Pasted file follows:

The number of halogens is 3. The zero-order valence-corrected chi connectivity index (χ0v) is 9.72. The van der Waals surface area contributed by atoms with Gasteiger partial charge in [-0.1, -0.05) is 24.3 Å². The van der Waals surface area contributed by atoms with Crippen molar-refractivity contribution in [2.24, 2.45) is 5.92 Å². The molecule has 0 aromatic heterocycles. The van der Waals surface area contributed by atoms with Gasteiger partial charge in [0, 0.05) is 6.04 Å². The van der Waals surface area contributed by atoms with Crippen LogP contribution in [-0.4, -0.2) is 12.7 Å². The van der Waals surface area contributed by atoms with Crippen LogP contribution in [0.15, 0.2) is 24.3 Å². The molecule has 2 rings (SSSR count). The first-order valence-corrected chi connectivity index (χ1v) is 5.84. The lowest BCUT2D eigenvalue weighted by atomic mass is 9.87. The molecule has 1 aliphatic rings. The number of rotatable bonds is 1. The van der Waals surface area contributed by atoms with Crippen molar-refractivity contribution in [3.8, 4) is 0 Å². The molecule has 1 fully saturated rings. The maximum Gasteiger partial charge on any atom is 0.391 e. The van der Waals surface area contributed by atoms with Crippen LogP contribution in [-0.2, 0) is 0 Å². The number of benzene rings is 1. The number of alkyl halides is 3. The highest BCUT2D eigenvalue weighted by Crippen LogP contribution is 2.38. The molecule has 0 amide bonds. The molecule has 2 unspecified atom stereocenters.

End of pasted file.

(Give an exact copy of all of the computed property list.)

The number of halogens is 3. The zero-order valence-corrected chi connectivity index (χ0v) is 9.72. The van der Waals surface area contributed by atoms with Gasteiger partial charge in [-0.1, -0.05) is 24.3 Å². The van der Waals surface area contributed by atoms with Crippen molar-refractivity contribution in [2.24, 2.45) is 5.92 Å². The molecule has 0 aromatic heterocycles. The van der Waals surface area contributed by atoms with Gasteiger partial charge in [0, 0.05) is 6.04 Å². The van der Waals surface area contributed by atoms with Crippen LogP contribution in [-0.4, -0.2) is 12.7 Å². The van der Waals surface area contributed by atoms with Crippen LogP contribution in [0.15, 0.2) is 24.3 Å². The molecule has 2 rings (SSSR count). The first-order valence-corrected chi connectivity index (χ1v) is 5.84. The lowest BCUT2D eigenvalue weighted by atomic mass is 9.87. The molecule has 1 aliphatic rings. The number of rotatable bonds is 1. The van der Waals surface area contributed by atoms with Crippen molar-refractivity contribution in [3.8, 4) is 0 Å². The molecule has 1 fully saturated rings. The maximum Gasteiger partial charge on any atom is 0.391 e. The van der Waals surface area contributed by atoms with Crippen LogP contribution in [-0.2, 0) is 0 Å². The number of benzene rings is 1. The number of alkyl halides is 3. The highest BCUT2D eigenvalue weighted by Crippen LogP contribution is 2.38. The molecule has 0 amide bonds. The molecule has 2 unspecified atom stereocenters.